U.S. halts Makah whaling study after seven years over 'new scientific information' (with link to video of 1999 whale hunt)
By Paul Gottlieb
Peninsula Daily News
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NEAH BAY — A 7-year-old study on the potential environmental impact of Makah whaling is being ditched, the federal government announced.
The National Oceanic and Atmospheric Administration, National Marine Fisheries Service and Department of Commerce issued a “notice to terminate” the draft environmental impact statement Monday.
This is the latest development in lengthy legal battles over the Makah tribe's treaty right to hunt whales — and comes only days after the 13th anniversary of a Makah whaling crew legally killing a gray whale off Neah Bay.
The agencies said they will start again, based on new evidence indicating that what opponents call “resident” gray whales off the Washington coast may be a genetically distinct, smaller cetacean subpopulation that needs to be managed — and protected — separately from the overall population of Eastern North Pacific gray whales.
A new study will be prepared in light of “substantial new scientific information,” the notice said.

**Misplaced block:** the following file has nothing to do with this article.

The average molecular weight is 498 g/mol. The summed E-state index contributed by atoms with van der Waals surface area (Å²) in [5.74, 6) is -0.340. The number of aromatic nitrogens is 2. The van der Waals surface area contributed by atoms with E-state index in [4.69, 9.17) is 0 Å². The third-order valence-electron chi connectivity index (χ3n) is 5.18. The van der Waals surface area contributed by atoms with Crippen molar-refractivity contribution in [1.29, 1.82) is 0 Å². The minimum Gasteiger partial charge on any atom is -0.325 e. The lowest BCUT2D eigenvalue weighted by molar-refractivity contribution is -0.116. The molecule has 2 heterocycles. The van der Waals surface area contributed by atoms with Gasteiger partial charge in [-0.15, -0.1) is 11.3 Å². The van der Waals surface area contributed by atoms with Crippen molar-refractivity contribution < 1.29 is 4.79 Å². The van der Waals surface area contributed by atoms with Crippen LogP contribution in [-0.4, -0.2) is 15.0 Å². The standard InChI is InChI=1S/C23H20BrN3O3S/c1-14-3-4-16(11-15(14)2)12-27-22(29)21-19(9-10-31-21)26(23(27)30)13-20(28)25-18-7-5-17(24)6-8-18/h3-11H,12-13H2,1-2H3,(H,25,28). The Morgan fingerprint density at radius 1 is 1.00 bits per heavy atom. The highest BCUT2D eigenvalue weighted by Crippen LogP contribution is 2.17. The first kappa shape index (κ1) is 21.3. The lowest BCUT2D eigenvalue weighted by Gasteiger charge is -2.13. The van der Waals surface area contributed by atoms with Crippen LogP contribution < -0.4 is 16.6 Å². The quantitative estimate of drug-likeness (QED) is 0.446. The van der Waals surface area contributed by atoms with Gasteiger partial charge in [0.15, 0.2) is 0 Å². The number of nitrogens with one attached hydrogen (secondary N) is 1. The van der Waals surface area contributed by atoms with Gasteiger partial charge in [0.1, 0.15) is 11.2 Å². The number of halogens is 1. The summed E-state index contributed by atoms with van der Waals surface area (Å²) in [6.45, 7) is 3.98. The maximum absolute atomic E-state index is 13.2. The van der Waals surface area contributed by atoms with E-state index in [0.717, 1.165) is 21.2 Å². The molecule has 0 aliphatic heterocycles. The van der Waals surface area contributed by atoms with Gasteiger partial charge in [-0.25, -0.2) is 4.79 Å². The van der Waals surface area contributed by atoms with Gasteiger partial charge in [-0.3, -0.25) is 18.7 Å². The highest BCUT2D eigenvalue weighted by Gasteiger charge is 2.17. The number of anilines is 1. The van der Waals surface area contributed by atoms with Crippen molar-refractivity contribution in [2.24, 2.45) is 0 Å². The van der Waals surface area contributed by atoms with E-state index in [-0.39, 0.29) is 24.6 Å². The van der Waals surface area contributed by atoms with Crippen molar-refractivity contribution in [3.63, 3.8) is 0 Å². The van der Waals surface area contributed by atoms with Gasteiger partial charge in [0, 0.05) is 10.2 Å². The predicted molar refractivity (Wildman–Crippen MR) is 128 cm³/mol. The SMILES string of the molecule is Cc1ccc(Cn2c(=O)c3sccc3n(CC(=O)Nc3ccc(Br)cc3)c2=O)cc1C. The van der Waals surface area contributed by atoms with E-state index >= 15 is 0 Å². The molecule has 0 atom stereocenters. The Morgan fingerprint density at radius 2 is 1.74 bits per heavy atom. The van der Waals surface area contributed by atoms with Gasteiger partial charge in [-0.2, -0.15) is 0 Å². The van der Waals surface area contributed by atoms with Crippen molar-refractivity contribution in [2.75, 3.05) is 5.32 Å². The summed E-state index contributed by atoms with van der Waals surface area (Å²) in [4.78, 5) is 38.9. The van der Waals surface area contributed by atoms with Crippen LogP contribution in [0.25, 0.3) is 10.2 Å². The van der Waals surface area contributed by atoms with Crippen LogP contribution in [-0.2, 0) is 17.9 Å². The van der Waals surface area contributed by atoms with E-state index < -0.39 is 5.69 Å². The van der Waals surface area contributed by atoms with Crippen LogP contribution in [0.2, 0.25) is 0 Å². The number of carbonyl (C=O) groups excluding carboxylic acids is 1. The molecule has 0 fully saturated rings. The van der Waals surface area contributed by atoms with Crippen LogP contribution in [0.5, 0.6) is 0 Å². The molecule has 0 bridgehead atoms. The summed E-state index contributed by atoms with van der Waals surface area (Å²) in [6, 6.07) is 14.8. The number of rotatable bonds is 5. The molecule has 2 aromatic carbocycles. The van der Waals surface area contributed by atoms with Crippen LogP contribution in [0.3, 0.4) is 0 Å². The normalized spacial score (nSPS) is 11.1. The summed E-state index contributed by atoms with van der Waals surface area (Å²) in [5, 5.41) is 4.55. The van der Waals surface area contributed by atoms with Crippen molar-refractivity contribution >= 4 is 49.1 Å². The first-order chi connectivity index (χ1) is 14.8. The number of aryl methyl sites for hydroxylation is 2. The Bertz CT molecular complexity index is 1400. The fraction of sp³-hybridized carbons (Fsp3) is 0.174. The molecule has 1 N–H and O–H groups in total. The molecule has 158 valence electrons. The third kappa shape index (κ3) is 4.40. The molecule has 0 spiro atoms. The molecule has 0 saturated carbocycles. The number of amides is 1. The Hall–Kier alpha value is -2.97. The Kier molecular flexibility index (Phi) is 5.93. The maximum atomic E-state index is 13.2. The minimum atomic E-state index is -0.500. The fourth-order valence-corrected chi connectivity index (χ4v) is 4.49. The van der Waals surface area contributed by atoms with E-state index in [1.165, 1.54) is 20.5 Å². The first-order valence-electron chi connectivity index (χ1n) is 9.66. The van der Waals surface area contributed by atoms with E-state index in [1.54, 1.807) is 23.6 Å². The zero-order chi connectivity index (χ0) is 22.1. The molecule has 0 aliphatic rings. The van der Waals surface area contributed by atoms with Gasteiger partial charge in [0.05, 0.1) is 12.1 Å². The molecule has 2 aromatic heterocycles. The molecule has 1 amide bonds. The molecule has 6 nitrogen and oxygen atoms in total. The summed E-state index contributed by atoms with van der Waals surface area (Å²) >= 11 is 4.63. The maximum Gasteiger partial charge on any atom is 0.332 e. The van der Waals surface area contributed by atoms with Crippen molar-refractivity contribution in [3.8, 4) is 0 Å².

The new draft environmental impact, which will replace a draft begun in 2005 and completed in 2008, likely will not be completed until 2013, NOAA spokesman Brian Gorman said Tuesday.
“I'm sure the Makah are tapping their feet, saying, 'When is this going to end?'” Gorman said.
Tribal Chairman Micah McCarty said Monday the Neah Bay-based tribe may release a prepared statement about the federal notice.
Scrapping the draft EIS may further delay a determination on the tribe's 2005 request for a limited waiver of a whaling moratorium imposed under the Marine Mammal Protection Act.
The waiver would allow the tribe to exercise its right to hunt whales under the 1855 Treaty of Neah Bay.
The Makah are the only tribe in the United States with a treaty expressly guaranteeing the right to whale. The tribe's whaling tradition dates back at least 1,500 years.
Tribal members voluntarily stopped hunting whales in the late 1920s when they became endangered.
When the animals came off the endangered species list in 1994, the tribe again sought to exercise its right to whale.
On May 17, 1999, Makah tribal members in a cedar canoe successfully harpooned a 30-foot gray — the tribe's first whale in more than 70 years — amid anti-whaling demonstrations.
There was an unsuccessful whale hunt in 2000 before court cases put the tribe's hunts on hold indefinitely.
The 9th U.S. Circuit Court of Appeals ruled in 2002 that in order to hunt again, the tribe needed a waiver from the Marine Mammal Protection Act.
The ruling was reaffirmed in 2004.
An illegal hunt in September 2007 resulted in the death of gray whale, federal prison sentences for two Makah tribal members and demands by some wildlife and animal-rights groups that the tribe be forever banned from whaling.
The new federal notice includes five alternatives: no action; waive the moratorium; allow hunting in offshore waters at least 3 miles from shore; a June 1-Nov. 30 hunt only; and an “adaptive management hunt” that would allow flexibility in permit terms, hunting seasons, allowable levels of whales struck and lost, and flexibility in landed whales up to the levels proposed by the tribe.